After playing a total of 21 games together in the 2006/7 season, John Peacock's England U-17 side have developed a spirit and friendship off the park that is reflected in the understanding they display on it.
However, the young Lions progression to Korea should not be merely attributed to their work ethic or close-knit bond. Of those 21 matches, they won 14, drawing four and losing just three - two of those to Spain, their eventual conquerors in the final of the UEFA U-17 Championship.
After their performances during the course of the past 12 months, together with their showing in Belgium, they must be regarded as one of the leading contenders to win the FIFA U-17 World Cup Korea 2007.
England were given a bye into the UEFA Elite Round, but still had to play six games before making sure of their place in Korea. In a mini-tournament in Bosnia, they recorded a 5-0 victory over the hosts, a 1-0 success over Azerbaijan, but still looked to be heading out of the competition before Daniel Welbeck's goal two minutes from time assured their place in the finals.
The draw for Belgium was kind to Peacock and his players, as England avoided France, Germany and Spain, three teams who they had failed to beat earlier in the season. Instead, they were pitted against Iceland, the Netherlands and the hosts. A 2-0 win over Iceland was fairly routine, but a 1-1 draw against Belgium left their qualifying hopes in the balance. However, a 4-2 victory over the Dutch handed England made sure of England's place in Korea - their first appearance at a FIFA U-17 World Cup.
The team's confidence was boosted further when Victor Moses's 11th minute goal earned them a 1-0 victory over France to set up a final date with Spain, an achievement that even drew praise from England's Head Coach Steve McClaren. He said: "The U-17s have been in fantastic form recently and reaching the final is a fantastic achievement. Their ability, determination and character shone through against France and they really deserved the win. John Peacock and the players deserve enormous credit."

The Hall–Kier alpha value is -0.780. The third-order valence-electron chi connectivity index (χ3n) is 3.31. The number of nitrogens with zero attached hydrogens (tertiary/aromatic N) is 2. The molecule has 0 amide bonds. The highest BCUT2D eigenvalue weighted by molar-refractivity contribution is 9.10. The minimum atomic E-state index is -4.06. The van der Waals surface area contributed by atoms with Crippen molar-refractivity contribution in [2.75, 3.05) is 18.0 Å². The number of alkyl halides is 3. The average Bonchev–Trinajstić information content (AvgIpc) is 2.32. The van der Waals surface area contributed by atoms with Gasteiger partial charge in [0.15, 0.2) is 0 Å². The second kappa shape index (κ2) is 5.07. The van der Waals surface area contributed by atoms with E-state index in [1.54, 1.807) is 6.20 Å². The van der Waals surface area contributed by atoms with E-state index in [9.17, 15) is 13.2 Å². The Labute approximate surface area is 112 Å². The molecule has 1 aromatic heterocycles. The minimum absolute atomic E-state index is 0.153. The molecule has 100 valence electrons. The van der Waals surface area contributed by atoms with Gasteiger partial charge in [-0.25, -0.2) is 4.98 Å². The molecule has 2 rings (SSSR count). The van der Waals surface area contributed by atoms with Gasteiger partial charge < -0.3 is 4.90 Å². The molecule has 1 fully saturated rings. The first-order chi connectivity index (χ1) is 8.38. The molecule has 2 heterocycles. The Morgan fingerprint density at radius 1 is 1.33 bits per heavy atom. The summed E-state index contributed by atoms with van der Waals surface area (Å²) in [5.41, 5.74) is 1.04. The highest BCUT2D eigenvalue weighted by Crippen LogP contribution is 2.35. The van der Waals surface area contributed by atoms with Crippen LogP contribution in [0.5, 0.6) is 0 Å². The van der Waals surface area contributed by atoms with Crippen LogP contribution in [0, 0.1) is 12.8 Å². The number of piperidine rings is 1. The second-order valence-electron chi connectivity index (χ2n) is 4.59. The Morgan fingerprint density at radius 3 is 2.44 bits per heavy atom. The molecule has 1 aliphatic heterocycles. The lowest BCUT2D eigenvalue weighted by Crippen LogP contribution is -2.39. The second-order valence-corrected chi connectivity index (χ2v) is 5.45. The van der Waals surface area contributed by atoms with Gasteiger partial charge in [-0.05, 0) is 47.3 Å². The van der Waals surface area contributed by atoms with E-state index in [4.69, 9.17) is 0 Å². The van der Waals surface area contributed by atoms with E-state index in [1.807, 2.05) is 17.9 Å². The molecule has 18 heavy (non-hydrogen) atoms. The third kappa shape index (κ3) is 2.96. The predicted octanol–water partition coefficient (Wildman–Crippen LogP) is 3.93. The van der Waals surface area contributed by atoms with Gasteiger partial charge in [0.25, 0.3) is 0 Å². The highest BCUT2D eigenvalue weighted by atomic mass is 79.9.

The final against Spain proved to be one game too far for England, with Bojan Krkic's 48th-minute strike the difference between the two sides.
After a playing career with Scunthope United in the 1970s, John Peacock qualified as a coach in 1983 and went on to spend eight years at the Football Association, including a post as coach of England U-16s.
In 1998, Peacock took charge of Derby County's academy and in four years helped to produce nine first-team players and 14 youth internationals. Four years later, he was appointed as the national team's U-17 squad.
Peacock also became the FA's Head of Coaching on 1 March 2007, due to the fact that he is one of only a very small number of Englishmen to hold the FA Academy Directors Licence and UEFA Pro Licence.
Despite being one of the few players not on the books of a Premiership club, Victor Moses turned heads at the UEFA U-17 Championship in Belgium by finishing as the tournament's joint top scorer with three strikes as England reached the final. The playmaker, who has recently been offered a three-year professional contract with Crystal Palace, celebrates his goals with a trademark back-flip celebration that looks sure to be on display in Korea.
"I'm absolutely delighted to reach the World Cup. The players deserve to be there. They work so hard for each other. They've given everything over the last few weeks and taken on board everything we've asked of them. We set our objectives are the start of the tournament to get to the World Cup - and we've done it." (England coach John Peacock)